Business Continuity of Critical Infrastructures for Safety and Security Incidents

Business Continuity of Critical Infrastructures for Safety and Security Incidents

Konstantinos Apostolou (Center for Security Studies (KEMEA), Greece), Danai Kazantzidou-Firtinidou (Center for Security Studies (KEMEA), Greece), Ilias Gkotsis (Center for Security Studies (KEMEA), Greece) and George Eftychidis (Center for Security Studies (KEMEA), Greece)
Copyright: © 2020 |Pages: 37
DOI: 10.4018/978-1-7998-3059-7.ch015

Abstract

The chapter is an overview of important timely concepts with a focus on the safety and security of critical infrastructures (CIs). The content is a result of triangulation of sources from the fields of academia, best practices, legislation, and scientific research. The protection of CIs has been a popular topic of discussion through recent years but also a topic for initiative towards the undisrupted function, prosperity and well-being of nations in a world of interconnections and dependencies. In respect to that, the following content offers input which will assist in the understanding of the concepts surrounding the safety and security of CIs while combining theoretical approaches with practical guidelines for the composition of a business continuity plan. The chapter also discusses the factors contributing to the criticality of technical infrastructures as part of a nation or a cross-border network, the threats to which a CI can be exposed to whether these are natural or man-made.
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Introduction

Critical infrastructures (CIs) are components of wide networks of technical infrastructures which support the daily activities of every nation and provide vital products and services. These services include distribution of natural gas, electricity, fuels, transportation services, water distribution and others.

CIs can be subjected to damage caused by natural hazards or man-made threats which can be amplified due to the networks that have been created between them and might result into disastrous cascading effects. Such incidents can potentially render entire cities unable to provide vital services and functions, while also threating the societal security and safety. Natural disasters such as the tsunami and earthquake which triggered the nuclear disaster in Fukushima Daiichi, the more recent wildfires in Greece 2018 and the Typhoon Jebi which hit Japan in 2018 were events of very high magnitude. Scientific research has also stressed the importance of the effects of natural hazards due to climate change with potentially devastating effects for the European CIs especially in sectors such as energy, transportation, water management (EU-CIRCLE, 2016). At the same time, the high value of CIs can attract man-made threats such as terrorism, aimed towards attracting the media, causing mass casualties and spreading fear, or antisocial behavior meant to apply political pressure.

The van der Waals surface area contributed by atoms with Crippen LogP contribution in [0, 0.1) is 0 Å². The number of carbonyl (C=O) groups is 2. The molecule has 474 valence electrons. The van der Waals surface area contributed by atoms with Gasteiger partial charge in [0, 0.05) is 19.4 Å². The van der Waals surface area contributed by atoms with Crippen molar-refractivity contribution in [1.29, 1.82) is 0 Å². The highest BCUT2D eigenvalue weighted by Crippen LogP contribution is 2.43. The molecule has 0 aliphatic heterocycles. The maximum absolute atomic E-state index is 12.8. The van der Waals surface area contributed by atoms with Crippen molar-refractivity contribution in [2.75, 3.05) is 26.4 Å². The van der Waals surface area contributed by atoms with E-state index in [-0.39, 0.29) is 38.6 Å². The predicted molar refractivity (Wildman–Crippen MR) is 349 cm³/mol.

Unfortunately, such events are difficult to predict and pinpoint and there is no solution which would create an absolute defense system against such hazards. As such, it is necessary for CI operators to establish and effective Business Continuity Plan (BCP) which will focus not on the absolute protection of an infrastructure, but on the timely response to adverse incidents or emergencies, in order to safeguard the infrastructure’s vital operations and assets from future disruptive events.